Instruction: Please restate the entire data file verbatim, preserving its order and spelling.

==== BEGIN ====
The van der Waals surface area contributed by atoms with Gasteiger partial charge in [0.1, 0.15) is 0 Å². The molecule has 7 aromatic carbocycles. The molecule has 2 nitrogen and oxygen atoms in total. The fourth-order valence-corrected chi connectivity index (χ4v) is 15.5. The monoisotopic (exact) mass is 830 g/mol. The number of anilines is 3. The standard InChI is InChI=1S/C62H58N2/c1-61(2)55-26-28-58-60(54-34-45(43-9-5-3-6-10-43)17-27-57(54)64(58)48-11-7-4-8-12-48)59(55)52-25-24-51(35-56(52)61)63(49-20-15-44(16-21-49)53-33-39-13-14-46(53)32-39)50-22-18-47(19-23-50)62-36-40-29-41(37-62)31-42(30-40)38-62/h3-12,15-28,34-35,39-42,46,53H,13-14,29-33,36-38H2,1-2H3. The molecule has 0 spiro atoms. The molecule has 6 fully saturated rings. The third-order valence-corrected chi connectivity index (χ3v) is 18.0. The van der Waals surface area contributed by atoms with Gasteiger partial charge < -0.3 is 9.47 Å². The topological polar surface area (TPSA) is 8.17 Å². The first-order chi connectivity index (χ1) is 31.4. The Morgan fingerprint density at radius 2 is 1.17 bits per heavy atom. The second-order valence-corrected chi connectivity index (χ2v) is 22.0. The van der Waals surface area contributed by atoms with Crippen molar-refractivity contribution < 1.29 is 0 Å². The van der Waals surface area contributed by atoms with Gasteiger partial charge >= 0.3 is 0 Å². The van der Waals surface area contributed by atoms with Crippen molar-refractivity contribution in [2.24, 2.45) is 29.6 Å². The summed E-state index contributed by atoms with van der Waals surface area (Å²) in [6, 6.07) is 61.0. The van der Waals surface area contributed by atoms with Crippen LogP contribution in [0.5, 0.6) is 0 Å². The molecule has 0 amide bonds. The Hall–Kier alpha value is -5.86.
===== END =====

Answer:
The van der Waals surface area contributed by atoms with Gasteiger partial charge in [0.1, 0.15) is 0 Å². The molecule has 7 aromatic carbocycles. The molecule has 2 nitrogen and oxygen atoms in total. The fourth-order valence-corrected chi connectivity index (χ4v) is 15.5. The monoisotopic (exact) mass is 830 g/mol. The number of anilines is 3. The standard InChI is InChI=1S/C62H58N2/c1-61(2)55-26-28-58-60(54-34-45(43-9-5-3-6-10-43)17-27-57(54)64(58)48-11-7-4-8-12-48)59(55)52-25-24-51(35-56(52)61)63(49-20-15-44(16-21-49)53-33-39-13-14-46(53)32-39)50-22-18-47(19-23-50)62-36-40-29-41(37-62)31-42(30-40)38-62/h3-12,15-28,34-35,39-42,46,53H,13-14,29-33,36-38H2,1-2H3. The molecule has 0 spiro atoms. The molecule has 6 fully saturated rings. The third-order valence-corrected chi connectivity index (χ3v) is 18.0. The van der Waals surface area contributed by atoms with Gasteiger partial charge < -0.3 is 9.47 Å². The topological polar surface area (TPSA) is 8.17 Å². The first-order chi connectivity index (χ1) is 31.4. The Morgan fingerprint density at radius 2 is 1.17 bits per heavy atom. The second-order valence-corrected chi connectivity index (χ2v) is 22.0. The van der Waals surface area contributed by atoms with Crippen molar-refractivity contribution < 1.29 is 0 Å². The van der Waals surface area contributed by atoms with Gasteiger partial charge >= 0.3 is 0 Å². The van der Waals surface area contributed by atoms with Crippen molar-refractivity contribution in [2.24, 2.45) is 29.6 Å². The summed E-state index contributed by atoms with van der Waals surface area (Å²) in [6, 6.07) is 61.0. The van der Waals surface area contributed by atoms with Crippen LogP contribution in [0.5, 0.6) is 0 Å². The molecule has 0 amide bonds. The Hall–Kier alpha value is -5.86.